From the similarities between US gun laws and British drinking hours, to what cryptic crosswords really tell us about the British psyche, American in London Rich Hall casts a keen eye on the lunatic contradictions and weird marvels of his native and adoptive homelands in this hilarious book.
I say: I have been in love with Rich Hall since I first saw him on QI and decided therefore to buy his books (and see him live in February – weee) and I am so glad I did. Some comedians are funny on stage but not as funny on paper, but because Hall has such a dark and terse wit it translates well in both mediums.
Well, I love it in both mediums (I know some people just don’t get him).
Anyway, this book is full of anecdotes and observations about the US and Britain and I laughed out loud almost the entire time. When you see Hall on QI or when he’s doing his stand-up routine he seems like a grumpy old man (Moe in The Simpsons was based on him) but when I read this he comes across as very intelligent and eloquent. I realise that this says more about my prejudices than it does Hall, but I was expecting some random cultural jokes mixed with a little nonsense, but he talks about his grandparents, amongst other things, with such warmth and humility it was a welcome surprise to me.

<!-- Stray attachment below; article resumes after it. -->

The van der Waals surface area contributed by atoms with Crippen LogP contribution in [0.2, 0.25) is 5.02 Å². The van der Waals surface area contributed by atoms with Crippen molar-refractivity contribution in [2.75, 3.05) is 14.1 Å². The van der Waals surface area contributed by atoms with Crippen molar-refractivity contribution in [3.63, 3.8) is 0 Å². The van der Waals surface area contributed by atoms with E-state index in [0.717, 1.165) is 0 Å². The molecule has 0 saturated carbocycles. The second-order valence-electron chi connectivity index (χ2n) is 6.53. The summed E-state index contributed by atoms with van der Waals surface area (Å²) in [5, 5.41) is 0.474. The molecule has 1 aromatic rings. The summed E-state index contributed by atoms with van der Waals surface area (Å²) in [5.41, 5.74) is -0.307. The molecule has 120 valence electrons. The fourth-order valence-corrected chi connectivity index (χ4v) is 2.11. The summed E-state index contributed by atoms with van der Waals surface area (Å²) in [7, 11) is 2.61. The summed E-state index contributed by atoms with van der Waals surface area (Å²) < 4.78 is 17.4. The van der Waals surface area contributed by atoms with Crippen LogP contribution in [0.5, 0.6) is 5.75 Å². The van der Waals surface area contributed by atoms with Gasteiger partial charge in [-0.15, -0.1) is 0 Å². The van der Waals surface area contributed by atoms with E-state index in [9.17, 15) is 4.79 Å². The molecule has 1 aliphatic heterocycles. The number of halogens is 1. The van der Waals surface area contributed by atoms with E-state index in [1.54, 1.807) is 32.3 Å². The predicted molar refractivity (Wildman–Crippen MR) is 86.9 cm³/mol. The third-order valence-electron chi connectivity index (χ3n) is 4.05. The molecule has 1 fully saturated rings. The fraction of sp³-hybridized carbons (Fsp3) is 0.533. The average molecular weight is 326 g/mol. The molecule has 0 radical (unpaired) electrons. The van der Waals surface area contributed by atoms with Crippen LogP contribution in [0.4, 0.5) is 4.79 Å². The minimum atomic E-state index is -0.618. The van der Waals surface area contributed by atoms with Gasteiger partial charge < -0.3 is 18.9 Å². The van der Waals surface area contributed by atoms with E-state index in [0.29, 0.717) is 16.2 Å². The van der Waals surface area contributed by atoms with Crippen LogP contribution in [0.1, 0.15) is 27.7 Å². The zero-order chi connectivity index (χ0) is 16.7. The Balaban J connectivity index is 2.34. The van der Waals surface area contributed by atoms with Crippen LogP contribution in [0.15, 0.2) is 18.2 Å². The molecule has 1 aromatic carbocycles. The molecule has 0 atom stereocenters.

I have highlighted a lot of funny quotes and I know that this will be the type of book that I’ll turn to when I need a laugh.
“They say you have to sell your soul to the Devil to really play the Blues. This I did, though several days later the Devil returned and tried to give it back.
‘I wasn’t thinking clearly at the time,’ he announced. ‘Your soul is worthless.’ I pointed out that the transaction, which took place at a crossroads somewhere in Mississippi (now the site of a brand new Walmart), was binding. He claimed he was entitled to a five-day ‘cooling off period’. Fine. If fame has eluded me, there’s your reason. My advice to any would-be Bluesman is try to get something in writing from the Devil.” – p 37-38
That’s from a short story about a Bluesman that takes the most absurd turns.
Needless to say, this book has made me fall deeper in love with Hall. I think one of my favourite stories is about what happened to him on 9-11-11. It’s a very serious subject, and a part of me felt bad for laughing at his antics, but another understood that it is through humour we can deal with things.
So yeah, Rich Hall for